Finkenwalde was precious to Bonhoeffer not least because there he met and almost immediately began an intimate friendship with Eberhard Bethge, a student three years his junior who some three decades later became his authoritative biographer. The intimacy never became physical, but Marsh demonstrates clearly that their intense friendship was, at least for Bonhoeffer, a displaced romance. They spent much of the next eight years living and traveling together, kept joint bank and household accounts, sent joint Christmas cards and gifts, and, in their frequent times in Berlin, shared a bedroom in the Bonhoeffer family home.

The relationship was unequal: Bonhoeffer relentlessly pushed for a deeper spiritual connection than his friend could, or would, provide. Bonhoeffer wanted a soul mate, but Bethge held back. There was never an expression of sexual desire between them, and Bonhoeffer, a man who distrusted introspection, may never fully have sorted out the precise nature of his passionate longings.

Up to and beyond meeting Bethge, Bonhoeffer had never had a girlfriend. But in early 1943, shortly before his arrest and imprisonment by the Gestapo and—almost surely not coincidentally—shortly after Bethge had announced his engagement to Bonhoeffer’s seventeen-year-old niece, he rather suddenly acquired a fiancée. Bonhoeffer’s courtship of Maria von Wedemeyer had, as Marsh puts it, an “ethereal” quality. He had met her through her mother, a widow, and had spent time visiting them at their family estate in Pomerania in June 1942. He was thirty-six; she was eighteen. Bonhoeffer found her charming, and there were more visits and correspondence. Then in late November came the announcement of Bethge’s engagement. In early January Bonhoeffer proposed, and Wedemeyer accepted, by mail. He entered Tegel prison less than three months later.

Theirs was, as Marsh says, an “engagement of the spirit.” The extent of their physical contact was a kiss on the cheek during one of her prison visits, and that in the presence of the public prosecutor. On another visit, he took her hand briefly and then withdrew it. “You don’t like being romantic, do you?,” she wrote afterwards. At his death he suggested that Maria might select some item among his belongings to “cherish as a remembrance.” The majority of his possessions, and all the ones he valued most, he left to Bethge.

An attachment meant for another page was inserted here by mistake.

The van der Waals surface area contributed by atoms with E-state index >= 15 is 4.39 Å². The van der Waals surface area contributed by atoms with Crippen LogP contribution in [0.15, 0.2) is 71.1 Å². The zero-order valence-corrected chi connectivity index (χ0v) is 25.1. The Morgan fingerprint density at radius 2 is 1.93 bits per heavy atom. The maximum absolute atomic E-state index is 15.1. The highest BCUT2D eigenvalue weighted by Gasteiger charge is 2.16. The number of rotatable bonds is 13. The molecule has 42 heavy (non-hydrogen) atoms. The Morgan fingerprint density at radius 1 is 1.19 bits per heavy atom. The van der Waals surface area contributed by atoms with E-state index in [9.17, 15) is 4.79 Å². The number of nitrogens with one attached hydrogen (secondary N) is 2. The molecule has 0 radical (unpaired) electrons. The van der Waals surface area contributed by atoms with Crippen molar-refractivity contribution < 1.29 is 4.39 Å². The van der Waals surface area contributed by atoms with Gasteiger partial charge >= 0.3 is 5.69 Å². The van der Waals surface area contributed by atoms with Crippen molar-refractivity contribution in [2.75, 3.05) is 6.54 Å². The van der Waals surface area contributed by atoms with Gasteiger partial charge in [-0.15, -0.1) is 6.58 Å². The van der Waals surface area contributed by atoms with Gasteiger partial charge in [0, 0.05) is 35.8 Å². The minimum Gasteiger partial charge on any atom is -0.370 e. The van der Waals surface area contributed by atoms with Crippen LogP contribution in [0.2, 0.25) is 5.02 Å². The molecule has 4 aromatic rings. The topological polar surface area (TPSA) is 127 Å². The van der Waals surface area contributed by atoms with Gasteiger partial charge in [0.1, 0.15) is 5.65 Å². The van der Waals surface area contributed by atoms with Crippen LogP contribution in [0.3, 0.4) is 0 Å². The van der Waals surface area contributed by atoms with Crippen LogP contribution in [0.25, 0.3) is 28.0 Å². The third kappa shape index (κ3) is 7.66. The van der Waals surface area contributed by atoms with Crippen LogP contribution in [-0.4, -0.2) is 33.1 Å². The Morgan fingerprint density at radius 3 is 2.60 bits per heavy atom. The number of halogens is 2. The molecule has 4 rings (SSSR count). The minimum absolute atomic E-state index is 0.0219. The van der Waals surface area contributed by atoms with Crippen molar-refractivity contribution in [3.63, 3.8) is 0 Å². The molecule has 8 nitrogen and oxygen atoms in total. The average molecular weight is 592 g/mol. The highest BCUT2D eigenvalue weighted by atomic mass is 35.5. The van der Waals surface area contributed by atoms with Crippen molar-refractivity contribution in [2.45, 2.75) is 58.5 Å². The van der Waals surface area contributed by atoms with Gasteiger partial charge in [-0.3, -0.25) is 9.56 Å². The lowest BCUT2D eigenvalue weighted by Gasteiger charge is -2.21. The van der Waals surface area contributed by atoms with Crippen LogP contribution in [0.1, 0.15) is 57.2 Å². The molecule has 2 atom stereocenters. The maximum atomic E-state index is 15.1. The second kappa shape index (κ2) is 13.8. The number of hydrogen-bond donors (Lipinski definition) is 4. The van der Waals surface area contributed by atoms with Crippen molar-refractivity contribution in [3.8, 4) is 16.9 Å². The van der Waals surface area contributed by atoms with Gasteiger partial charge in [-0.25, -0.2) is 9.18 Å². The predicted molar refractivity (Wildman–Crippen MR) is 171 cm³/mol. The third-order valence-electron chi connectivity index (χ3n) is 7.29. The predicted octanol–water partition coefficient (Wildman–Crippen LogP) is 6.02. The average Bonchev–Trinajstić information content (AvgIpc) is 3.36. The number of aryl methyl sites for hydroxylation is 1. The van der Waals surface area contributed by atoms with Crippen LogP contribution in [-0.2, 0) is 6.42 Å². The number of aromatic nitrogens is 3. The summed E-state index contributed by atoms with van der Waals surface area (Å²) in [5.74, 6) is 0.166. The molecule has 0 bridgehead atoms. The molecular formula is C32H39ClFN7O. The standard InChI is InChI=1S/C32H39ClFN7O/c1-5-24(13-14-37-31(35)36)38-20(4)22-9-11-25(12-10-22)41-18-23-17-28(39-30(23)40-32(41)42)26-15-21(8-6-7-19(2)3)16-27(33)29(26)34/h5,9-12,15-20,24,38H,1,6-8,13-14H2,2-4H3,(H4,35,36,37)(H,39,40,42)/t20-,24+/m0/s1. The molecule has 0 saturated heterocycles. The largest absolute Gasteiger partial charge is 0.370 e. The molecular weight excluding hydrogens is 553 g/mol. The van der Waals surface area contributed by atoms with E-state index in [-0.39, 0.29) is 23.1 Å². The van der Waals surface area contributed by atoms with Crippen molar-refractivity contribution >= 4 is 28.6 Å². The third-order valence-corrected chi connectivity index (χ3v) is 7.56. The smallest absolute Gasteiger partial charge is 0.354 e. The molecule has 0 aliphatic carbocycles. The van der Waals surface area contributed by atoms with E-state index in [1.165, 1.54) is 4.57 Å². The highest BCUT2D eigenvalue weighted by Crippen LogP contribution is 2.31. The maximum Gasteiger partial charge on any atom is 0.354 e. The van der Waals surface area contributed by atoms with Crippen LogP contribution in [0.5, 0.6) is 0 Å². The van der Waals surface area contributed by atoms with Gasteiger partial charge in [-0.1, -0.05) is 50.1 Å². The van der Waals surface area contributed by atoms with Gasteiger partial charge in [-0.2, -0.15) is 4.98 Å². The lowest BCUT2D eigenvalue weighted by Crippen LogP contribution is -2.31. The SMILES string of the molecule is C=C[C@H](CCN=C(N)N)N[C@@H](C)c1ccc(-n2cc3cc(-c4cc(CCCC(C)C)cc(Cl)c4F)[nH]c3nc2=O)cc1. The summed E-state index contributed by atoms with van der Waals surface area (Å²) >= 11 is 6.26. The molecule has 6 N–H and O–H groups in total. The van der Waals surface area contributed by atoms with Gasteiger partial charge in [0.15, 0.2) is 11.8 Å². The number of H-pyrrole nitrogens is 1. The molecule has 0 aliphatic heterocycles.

Bonhoeffer’s engagement was far on the horizon at the closing of Finkenwalde in 1937, and public concerns took precedence over personal matters. The Confessing Church faced both persecution from the government and internal disarray. By 1938 the great majority of the clergy, taking their cue from an unquestioning reading of the Pauline injunction that those in authority derive their authority from God (Romans 13:1), had taken the oath of allegiance to Hitler. Those who refused faced either arrest or conscription into the army. Despite Bonhoeffer’s attempts to broaden the church’s horizons, its opposition to the Nazis had always focused primarily on its own institutional autonomy, and by 1939 it found itself isolated, decimated, and largely irrelevant.

Bonhoeffer increasingly turned his energies from the church-based to the secular resistance. In February 1938 he had his first meeting with the anti-Hitler conspiracy centered in the Abwehr, the office of military intelligence. As Nazi terror heightened, friends of Bonhoeffer outside Germany worried about his safety, and in spring 1939 Reinhold Niebuhr arranged another year for him in New York. The offer came just in time. Bonhoeffer, who had sworn never to serve in the military, received his call-up notice in May. In early June he set sail for America. Almost immediately upon arrival in New York, however, he realized he had made a terrible mistake. If he hoped to be involved in the making of a post-Hitler Germany, he now understood, he would have to share in his nation’s present suffering. On July 27, just six weeks after he had disembarked, he was on his way back to his native country.

On his return, Bonhoeffer took a position with the Abwehr that exempted him from conscription. Much of his activity over the next three years remains unclear, but he began work as a double agent sometime following the outbreak of war in September 1939. For the leaders of the Abwehr, Bonhoeffer’s duties as courier to the British government covered his assigned operations as a Nazi spy, while he in fact, as part of the anti-Hitler conspiracy within the agency, was passing on to the western Allies classified material and urging them (utterly without success) to work with the conspirators toward a coup d’état and forge a lenient separate peace.